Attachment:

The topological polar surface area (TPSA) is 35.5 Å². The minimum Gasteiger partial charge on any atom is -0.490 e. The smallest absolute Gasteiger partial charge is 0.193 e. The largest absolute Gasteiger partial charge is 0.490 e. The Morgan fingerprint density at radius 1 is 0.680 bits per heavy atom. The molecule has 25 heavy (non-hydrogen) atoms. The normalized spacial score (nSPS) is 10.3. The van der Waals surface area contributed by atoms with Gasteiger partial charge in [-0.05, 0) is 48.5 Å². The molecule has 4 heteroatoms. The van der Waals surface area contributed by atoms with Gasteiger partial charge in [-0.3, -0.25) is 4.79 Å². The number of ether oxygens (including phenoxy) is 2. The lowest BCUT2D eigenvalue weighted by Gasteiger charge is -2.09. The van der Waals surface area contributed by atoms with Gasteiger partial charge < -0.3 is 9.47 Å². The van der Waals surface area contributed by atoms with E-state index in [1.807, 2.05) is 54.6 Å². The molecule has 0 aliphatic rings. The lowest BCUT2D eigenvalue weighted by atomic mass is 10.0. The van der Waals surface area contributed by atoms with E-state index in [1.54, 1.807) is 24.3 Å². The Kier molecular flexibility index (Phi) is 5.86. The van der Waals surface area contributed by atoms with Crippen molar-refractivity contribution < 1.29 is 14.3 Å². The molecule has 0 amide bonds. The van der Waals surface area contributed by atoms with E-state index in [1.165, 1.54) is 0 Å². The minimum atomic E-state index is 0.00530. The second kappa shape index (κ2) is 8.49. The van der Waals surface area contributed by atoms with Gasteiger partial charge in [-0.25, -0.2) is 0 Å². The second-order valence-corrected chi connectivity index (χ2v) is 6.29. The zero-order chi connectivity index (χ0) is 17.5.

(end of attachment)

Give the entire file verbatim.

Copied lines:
The topological polar surface area (TPSA) is 35.5 Å². The minimum Gasteiger partial charge on any atom is -0.490 e. The smallest absolute Gasteiger partial charge is 0.193 e. The largest absolute Gasteiger partial charge is 0.490 e. The Morgan fingerprint density at radius 1 is 0.680 bits per heavy atom. The molecule has 25 heavy (non-hydrogen) atoms. The normalized spacial score (nSPS) is 10.3. The van der Waals surface area contributed by atoms with Gasteiger partial charge in [-0.05, 0) is 48.5 Å². The molecule has 4 heteroatoms. The van der Waals surface area contributed by atoms with Gasteiger partial charge in [-0.3, -0.25) is 4.79 Å². The number of ether oxygens (including phenoxy) is 2. The lowest BCUT2D eigenvalue weighted by Gasteiger charge is -2.09. The van der Waals surface area contributed by atoms with Gasteiger partial charge < -0.3 is 9.47 Å². The van der Waals surface area contributed by atoms with E-state index in [1.807, 2.05) is 54.6 Å². The molecule has 0 aliphatic rings. The lowest BCUT2D eigenvalue weighted by atomic mass is 10.0. The van der Waals surface area contributed by atoms with E-state index in [1.54, 1.807) is 24.3 Å². The Kier molecular flexibility index (Phi) is 5.86. The van der Waals surface area contributed by atoms with Crippen molar-refractivity contribution < 1.29 is 14.3 Å². The molecule has 0 amide bonds. The van der Waals surface area contributed by atoms with E-state index in [1.165, 1.54) is 0 Å². The minimum atomic E-state index is 0.00530. The second kappa shape index (κ2) is 8.49. The van der Waals surface area contributed by atoms with Gasteiger partial charge in [-0.25, -0.2) is 0 Å². The second-order valence-corrected chi connectivity index (χ2v) is 6.29. The zero-order chi connectivity index (χ0) is 17.5.